I was glad to hear that the next version of software will *not* be Microsoft/Flash based, but I think they're tossing the baby out with the bathwater by changing the interface radically (and going "flat.") I'd blame its stability problems on the platform, the interface was good.

In any case, it won't matter much to me -- I expect to keep the car another 8 or 9 years. I'm sure the software landscape will have changed radically in that time, but my current hardware isn't going to support anything more than what it has now.

Comment Re: HTML (Score 1) 148

Sigil is abandonware, unfortunately. You can still get it to install, but that might not last forever. I'm not aware of a version that's in any repository, but you can find packages for various distros. Building it from source is a bit of a bear, so I'd recommend a binary package.

For repairing bad epubs, the ebook editor that is now built into Calibre is better than Sigil was. On the other hand, Sigil allows you to create a new ebook fairly easily, whereas the Calibre editor is explicitly not designed for that. I've used Sigil to take HTML formatted files and create pretty decently formatted ebooks.

Comment Re:Given a choice in the 70's (Score 1) 277

They had plenty of *capacity* for commenting -- depending on your budget for punch cards. You could use most of 80 columns for each line of comment (and a card for each line.) I seem to remember putting a "C" in the first column for a comment with FORTRAN, don't remember what the convention in Pascal was.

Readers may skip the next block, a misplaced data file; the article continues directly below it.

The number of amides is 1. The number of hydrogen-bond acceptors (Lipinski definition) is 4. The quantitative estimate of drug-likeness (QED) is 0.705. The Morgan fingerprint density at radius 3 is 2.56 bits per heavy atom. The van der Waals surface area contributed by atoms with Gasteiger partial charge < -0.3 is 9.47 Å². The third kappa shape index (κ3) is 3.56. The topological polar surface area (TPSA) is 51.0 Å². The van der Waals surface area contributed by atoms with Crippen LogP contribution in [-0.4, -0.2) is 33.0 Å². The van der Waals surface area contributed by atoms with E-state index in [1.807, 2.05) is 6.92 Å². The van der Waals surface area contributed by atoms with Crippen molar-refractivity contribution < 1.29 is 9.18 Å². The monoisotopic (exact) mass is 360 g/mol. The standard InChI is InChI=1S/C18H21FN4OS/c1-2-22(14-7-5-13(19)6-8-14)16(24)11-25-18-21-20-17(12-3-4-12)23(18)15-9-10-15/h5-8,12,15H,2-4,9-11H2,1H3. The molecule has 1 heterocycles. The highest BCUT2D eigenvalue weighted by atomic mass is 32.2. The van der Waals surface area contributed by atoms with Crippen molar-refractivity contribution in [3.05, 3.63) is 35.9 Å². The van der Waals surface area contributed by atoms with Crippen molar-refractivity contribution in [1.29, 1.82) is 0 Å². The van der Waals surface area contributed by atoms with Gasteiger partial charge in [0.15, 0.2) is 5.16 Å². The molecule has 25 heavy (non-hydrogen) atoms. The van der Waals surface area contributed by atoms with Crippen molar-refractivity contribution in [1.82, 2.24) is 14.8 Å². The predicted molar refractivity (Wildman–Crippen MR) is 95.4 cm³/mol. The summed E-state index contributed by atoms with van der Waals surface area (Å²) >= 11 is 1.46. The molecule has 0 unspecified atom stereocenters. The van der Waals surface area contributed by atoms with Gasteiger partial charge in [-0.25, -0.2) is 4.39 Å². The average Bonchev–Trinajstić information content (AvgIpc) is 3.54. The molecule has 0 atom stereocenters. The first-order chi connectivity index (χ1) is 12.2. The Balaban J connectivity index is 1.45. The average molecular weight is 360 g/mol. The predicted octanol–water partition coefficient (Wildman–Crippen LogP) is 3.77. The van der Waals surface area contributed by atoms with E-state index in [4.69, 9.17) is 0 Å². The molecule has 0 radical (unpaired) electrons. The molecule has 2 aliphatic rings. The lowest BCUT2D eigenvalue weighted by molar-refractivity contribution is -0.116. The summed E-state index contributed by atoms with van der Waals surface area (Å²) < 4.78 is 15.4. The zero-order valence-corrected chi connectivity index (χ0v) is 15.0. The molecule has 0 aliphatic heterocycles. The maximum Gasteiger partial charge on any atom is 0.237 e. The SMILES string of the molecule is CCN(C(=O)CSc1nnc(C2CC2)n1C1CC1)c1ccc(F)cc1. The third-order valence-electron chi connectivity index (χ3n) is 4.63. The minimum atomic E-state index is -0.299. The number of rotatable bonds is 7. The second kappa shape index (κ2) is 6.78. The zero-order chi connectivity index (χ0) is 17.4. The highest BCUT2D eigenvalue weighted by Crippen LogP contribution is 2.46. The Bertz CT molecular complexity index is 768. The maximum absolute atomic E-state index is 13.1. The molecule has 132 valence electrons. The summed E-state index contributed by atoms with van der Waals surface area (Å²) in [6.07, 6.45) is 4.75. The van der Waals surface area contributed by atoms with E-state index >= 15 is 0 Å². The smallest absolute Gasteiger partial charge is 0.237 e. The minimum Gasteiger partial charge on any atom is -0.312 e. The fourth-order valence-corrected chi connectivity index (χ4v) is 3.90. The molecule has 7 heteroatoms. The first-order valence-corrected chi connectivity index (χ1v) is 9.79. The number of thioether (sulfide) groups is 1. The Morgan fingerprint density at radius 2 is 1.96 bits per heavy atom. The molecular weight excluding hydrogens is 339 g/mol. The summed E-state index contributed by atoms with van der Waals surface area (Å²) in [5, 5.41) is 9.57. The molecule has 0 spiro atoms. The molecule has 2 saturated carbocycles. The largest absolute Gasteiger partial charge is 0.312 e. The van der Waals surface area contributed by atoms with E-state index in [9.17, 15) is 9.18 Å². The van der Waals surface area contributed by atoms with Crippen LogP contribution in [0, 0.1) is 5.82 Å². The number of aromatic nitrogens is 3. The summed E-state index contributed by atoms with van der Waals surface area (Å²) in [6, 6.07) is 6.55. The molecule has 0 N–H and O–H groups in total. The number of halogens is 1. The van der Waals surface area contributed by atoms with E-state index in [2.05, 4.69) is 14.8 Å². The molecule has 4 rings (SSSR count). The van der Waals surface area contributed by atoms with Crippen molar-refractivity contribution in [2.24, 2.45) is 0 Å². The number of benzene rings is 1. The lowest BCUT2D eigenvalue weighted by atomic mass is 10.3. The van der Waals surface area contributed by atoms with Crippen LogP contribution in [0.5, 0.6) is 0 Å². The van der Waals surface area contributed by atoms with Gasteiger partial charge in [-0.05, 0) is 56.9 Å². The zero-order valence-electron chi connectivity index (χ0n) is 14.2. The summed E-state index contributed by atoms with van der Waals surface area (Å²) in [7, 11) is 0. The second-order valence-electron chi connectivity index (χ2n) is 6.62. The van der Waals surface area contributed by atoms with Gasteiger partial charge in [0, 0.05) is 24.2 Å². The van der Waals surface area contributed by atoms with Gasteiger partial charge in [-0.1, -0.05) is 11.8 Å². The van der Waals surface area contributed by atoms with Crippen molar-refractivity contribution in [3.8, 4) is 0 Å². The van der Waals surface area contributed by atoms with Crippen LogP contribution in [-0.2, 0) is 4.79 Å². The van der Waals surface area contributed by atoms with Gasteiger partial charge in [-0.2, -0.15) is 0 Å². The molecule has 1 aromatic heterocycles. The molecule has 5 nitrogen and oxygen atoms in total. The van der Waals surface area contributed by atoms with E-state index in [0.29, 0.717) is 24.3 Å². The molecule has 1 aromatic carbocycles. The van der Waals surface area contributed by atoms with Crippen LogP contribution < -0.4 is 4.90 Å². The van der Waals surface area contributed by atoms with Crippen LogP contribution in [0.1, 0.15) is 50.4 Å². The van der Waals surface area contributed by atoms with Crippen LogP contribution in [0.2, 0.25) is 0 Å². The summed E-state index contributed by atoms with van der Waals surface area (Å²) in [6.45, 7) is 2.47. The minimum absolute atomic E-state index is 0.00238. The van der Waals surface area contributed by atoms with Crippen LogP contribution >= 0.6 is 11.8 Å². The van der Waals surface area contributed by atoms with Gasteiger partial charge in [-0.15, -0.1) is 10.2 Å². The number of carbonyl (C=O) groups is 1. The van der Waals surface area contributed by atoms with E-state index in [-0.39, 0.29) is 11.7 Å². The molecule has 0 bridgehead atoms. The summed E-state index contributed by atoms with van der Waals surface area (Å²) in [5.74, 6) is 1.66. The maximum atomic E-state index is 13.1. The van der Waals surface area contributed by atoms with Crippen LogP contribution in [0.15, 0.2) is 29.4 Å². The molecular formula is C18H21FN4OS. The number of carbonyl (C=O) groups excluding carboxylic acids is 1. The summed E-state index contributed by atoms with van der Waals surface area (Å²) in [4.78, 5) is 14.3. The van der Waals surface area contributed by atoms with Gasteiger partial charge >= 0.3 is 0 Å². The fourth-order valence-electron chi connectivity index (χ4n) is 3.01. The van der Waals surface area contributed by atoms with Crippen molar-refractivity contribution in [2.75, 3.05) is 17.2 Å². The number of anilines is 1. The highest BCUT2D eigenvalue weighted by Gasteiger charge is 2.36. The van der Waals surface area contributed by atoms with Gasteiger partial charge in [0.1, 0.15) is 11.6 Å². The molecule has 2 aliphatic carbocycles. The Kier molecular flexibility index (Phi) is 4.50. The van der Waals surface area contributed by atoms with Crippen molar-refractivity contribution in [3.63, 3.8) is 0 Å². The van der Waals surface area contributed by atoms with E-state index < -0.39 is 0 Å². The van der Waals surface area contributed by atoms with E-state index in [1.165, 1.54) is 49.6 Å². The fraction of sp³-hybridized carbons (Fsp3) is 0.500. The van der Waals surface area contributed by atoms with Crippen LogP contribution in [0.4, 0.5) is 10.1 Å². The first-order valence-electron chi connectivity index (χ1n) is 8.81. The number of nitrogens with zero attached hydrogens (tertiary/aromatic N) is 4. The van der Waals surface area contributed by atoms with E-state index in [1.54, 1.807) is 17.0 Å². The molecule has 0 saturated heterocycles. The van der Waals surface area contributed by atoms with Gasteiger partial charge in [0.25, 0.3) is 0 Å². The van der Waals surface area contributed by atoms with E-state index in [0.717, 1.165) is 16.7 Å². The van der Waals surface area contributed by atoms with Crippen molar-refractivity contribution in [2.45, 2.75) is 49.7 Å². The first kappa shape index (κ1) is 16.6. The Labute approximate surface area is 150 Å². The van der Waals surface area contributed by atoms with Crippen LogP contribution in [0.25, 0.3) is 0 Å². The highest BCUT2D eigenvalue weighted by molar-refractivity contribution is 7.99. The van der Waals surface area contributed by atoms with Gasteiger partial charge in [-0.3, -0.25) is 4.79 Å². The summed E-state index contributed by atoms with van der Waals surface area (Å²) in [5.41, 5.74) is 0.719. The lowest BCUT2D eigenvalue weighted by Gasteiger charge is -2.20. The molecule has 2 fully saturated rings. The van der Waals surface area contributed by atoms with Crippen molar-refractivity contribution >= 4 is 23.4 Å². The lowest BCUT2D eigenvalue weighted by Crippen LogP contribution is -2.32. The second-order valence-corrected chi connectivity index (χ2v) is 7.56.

But it was cumbersome, and there probably wasn't much of a culture of commenting, so if you're dealing with that old code, you might not find many comments.

Comment Customers (Score 1) 62

I'm a little disturbed by their use of the term "customers". It's a bad sign that they consider patent applicants to be customers. It implies that it's their job to grant patents--denying a patent would not be serving their customers.

Yeah, I know, this isn't new. It's been their attitude for years, but I hate having our noses rubbed in it.

Comment Re:Can a tech-savvy user make their smart TV secur (Score 1) 65

If there is a problem with the smart features (vulnerabilities, spying on the part of manufacturer, etc.) of my Roku or other set top box, I replace it. $50 to $100. If I want to upgrade, more processing power, memory, etc., I replace it.

But the smart features on the TV are fixed. To fix a problem or upgrade, you replace the TV. If it's a software issue, sure, that can be upgraded, but not hardware.

Some people upgrade their TVs every few years, in which case this might not matter, but I expect a TV to last me 10 or 15 years.

Comment Re:smart tvs are not smart (Score 1) 151

There were some available last year. There *may* be some available this year (although if you find a non-smart Samsung this year it's probably old stock.)

I just bought a new Samsung myself. It has an ethernet port *and* built-in wifi. My solution is to not allow either to connect, but it's annoying.